British Army Vehicles Gulf War
Developed from an upgraded Chieftain design ordered by the Shah of Iran. Protected by Chobbam armour, which has contributed to the tank's reputation for survivability. Main firepower provided by 120mm L11 gun. Advanced computer fire control and sighting system allow the crew to identify and engage targets on the move. Engine, transmission and cooling group form a single power pack assembly-- can be removed and replaced in under an hour.
Challenger off loading at the docks at Al-Jubayl, Saudi Arabia.
Multiple Launch Rocket System (MLRS)
In order to operate MLRS needs only the target location and the latest meteorogical data from extrenal sources; its own location is plotted by the onboard position-determining system. The Fire Control System is able to do the rest-calculating azimuth, elevation and range, aiming the rockets, and setting the electronic warhead fuzes. MLRS can ripple-fire 12 rockets in less than one minute. The munitions are dispensed from the warhead at a pre-set time above the target.
Challenger Recovery Armoured Vehicle (CRAV)
The Challenger Recovery Armoured Vehicle was first used in the Gulf, to replace the old Chieftain Recovery Vehicles. 7 in all came to the Gulf and was issued to the Forward Repair Groups,FRG 6 and 7a,7b workshops with the main Battle Groups.
Issued to the British Army in the 1980's to transport the Armoured Vehicle's to the FUP.
Warrior was designed from the outset to be a family of vehicles-its mobility, capacity and protection making it ideally suited to many roles. As a result six different types were in action in the Gulf. The Section Vehicle was the most common variant. In this guise it had the ability to deliver seven fully equipped infantrymen into the battle area with speed and efficiency. There they would be fully equipped to survive for 48 hours in NBC conditions. Special modifications were made to the vehicle to combat the potential battle conditions and desert environment, for example the fitting of applique armour kits to vehicles in the close combat role.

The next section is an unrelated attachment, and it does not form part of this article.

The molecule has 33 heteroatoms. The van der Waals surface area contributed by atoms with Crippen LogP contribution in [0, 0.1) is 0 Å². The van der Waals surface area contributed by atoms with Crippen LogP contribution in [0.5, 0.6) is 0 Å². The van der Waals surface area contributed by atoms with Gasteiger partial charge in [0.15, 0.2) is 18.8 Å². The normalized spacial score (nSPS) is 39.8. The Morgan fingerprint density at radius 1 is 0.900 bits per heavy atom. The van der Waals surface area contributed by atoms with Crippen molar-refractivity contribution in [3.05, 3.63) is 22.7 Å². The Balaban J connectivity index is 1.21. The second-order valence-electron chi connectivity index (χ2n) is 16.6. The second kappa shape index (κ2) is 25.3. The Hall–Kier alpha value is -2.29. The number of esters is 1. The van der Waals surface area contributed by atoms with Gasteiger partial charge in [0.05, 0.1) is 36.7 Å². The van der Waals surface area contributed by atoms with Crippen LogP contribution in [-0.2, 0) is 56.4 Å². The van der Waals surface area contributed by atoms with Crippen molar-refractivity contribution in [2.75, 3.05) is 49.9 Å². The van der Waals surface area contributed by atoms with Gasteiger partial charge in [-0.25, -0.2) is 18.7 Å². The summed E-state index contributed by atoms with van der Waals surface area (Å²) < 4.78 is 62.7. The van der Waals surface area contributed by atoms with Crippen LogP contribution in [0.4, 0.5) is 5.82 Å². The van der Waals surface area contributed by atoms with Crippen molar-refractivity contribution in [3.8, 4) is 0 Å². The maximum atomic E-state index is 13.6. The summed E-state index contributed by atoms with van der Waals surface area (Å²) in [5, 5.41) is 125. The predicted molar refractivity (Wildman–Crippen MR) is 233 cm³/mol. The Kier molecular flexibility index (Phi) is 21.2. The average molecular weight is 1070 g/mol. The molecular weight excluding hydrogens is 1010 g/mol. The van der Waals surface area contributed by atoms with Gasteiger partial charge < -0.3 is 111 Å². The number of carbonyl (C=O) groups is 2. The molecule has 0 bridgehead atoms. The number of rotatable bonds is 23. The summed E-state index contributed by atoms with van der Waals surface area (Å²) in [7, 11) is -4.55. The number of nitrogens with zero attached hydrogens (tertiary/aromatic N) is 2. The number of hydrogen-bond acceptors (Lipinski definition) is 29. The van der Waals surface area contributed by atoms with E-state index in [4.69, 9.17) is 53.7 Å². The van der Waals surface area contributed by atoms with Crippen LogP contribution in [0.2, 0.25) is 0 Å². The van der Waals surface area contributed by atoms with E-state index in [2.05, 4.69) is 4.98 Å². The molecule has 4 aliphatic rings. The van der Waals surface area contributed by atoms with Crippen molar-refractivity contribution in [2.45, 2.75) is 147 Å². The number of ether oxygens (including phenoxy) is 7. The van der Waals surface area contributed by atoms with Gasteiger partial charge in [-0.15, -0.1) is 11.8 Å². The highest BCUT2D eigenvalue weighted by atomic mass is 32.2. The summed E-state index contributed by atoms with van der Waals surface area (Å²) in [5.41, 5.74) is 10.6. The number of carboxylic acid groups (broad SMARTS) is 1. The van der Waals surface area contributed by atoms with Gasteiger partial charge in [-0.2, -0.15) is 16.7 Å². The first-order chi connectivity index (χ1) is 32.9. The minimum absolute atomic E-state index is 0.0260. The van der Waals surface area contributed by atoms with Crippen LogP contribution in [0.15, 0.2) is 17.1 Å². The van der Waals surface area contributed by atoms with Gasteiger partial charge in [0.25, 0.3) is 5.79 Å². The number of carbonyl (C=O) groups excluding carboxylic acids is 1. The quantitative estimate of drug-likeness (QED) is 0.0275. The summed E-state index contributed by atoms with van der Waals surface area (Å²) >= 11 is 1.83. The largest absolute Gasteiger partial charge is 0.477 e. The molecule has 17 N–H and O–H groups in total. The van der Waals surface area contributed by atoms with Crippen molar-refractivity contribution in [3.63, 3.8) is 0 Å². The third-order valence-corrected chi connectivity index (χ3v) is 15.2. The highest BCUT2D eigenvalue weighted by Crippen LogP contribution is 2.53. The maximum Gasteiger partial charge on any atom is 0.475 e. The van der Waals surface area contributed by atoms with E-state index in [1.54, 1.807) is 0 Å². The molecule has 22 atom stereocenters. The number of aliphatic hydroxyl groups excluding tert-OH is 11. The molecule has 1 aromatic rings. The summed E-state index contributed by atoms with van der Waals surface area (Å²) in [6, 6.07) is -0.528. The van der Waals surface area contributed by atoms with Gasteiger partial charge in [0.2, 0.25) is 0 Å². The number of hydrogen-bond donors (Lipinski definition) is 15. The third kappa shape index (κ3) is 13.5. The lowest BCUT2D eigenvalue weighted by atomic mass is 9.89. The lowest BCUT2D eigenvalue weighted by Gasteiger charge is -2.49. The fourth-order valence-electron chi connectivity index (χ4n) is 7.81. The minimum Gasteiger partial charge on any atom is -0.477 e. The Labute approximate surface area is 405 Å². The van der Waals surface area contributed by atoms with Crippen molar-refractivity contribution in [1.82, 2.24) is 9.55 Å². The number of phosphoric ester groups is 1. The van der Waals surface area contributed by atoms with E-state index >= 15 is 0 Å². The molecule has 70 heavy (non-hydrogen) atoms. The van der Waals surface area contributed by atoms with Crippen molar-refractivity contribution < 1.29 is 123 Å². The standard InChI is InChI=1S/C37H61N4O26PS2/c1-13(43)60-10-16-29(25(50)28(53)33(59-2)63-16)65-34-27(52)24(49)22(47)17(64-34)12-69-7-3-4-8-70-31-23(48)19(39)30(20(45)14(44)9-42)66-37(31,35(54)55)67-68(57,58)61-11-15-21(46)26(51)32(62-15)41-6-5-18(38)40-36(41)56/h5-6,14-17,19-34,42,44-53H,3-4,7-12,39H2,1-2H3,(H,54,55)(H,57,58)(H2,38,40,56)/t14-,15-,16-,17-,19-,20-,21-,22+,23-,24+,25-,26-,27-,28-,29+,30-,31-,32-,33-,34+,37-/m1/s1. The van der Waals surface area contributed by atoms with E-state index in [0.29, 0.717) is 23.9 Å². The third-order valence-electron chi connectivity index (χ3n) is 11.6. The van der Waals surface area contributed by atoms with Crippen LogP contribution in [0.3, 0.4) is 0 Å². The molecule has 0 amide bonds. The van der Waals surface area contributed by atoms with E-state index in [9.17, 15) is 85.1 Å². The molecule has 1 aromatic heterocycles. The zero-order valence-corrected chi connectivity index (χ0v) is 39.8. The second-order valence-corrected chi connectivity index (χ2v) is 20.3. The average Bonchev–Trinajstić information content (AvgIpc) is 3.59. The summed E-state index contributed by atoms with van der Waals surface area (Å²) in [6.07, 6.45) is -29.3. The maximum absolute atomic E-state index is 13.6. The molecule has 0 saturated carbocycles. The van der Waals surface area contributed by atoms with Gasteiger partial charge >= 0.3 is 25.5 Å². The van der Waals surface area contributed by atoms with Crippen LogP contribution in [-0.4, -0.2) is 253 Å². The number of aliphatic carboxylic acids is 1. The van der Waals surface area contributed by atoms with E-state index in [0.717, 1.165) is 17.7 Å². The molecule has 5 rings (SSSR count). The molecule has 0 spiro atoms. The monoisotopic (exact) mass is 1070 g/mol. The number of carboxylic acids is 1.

Battle reconnaissance vehicle. Based on same hull and automotive systems as Scorpion. Capable of firing the Armour Piercing Discarding Sabot (APDS) from its Rarden 30mm gun. APDS is capable of penetrating the frontal armour of armoured personnel carriers at up to 4km. It also fires an HE round with the same accurancy. The automatic cannon gun enables six rounds to be fired without reloading, leaving the commander free for his primary role of surveillance.
Striker counters the main battle tank threat. Fitted with the swingfire missile system. Five guided missiles are carried in the hydraulically elevated rear-mounted armoured launchers; another five stowed under armour in the hull. Maximum range of 4km. The missile controller can engage either from within the vehicle or from a remote control device up to 100 metres from the vehicle. Striker is able to move swiftly in and out of action, its low profile and signature reducing the risk of detection.
Reconnaissance vehicle or light tank. Equipped with a 76mm gun, firing five natures of ammunition, and two 7.62mm machine guns. Other operational roles include escort duty, military traffic control, flank protection, airfield defence, and many liaison tasks when swift reaction and good communications are demanded.
AVLB (Chieftain Bridgelayer)
In service since 1974 the Chieftain AVLB can carry the no.8 bridge (24 metres long) and the no.9 bridge (13 metres long). The normal time taken to lay a no.8 bridge across a 24 metre gap is about 5 minutes.
Main Tasks, Suppressing or destroying troops and their equipment with direct/indirect fire using; HEL15, incorporating a multi-role fuze that enables high explosive ground and air bursts; M483 bomblet round. Obscuring enemy vision with smoke rounds. Lighting the battlefield with illumination rounds.
Lynx had mulit-role versatility in the Gulf. anti-tank/anti-light armour, casualty evacuation, command and control, reconnaissance and logistic support. 24 Battlefield Lynxes were deployed, with a minimum of 95% available at any one time, and no losses incurred as a result of enemy action.
Bedford 14 tonner 6x6
The Bedford 14 tonner replace the age old 10 ton AEC in the British Army. Units that went out to the Gulf were issued with this vehicle. It became the work horse of the logistic corps.
The British air defence suface-to-air missile Repier, first saw action in the Falklands in 1982. Two type's were in the Gulf, the one above and the track repier used by the Artillery. The one above was used by the RAF Regiment to protect the airfields.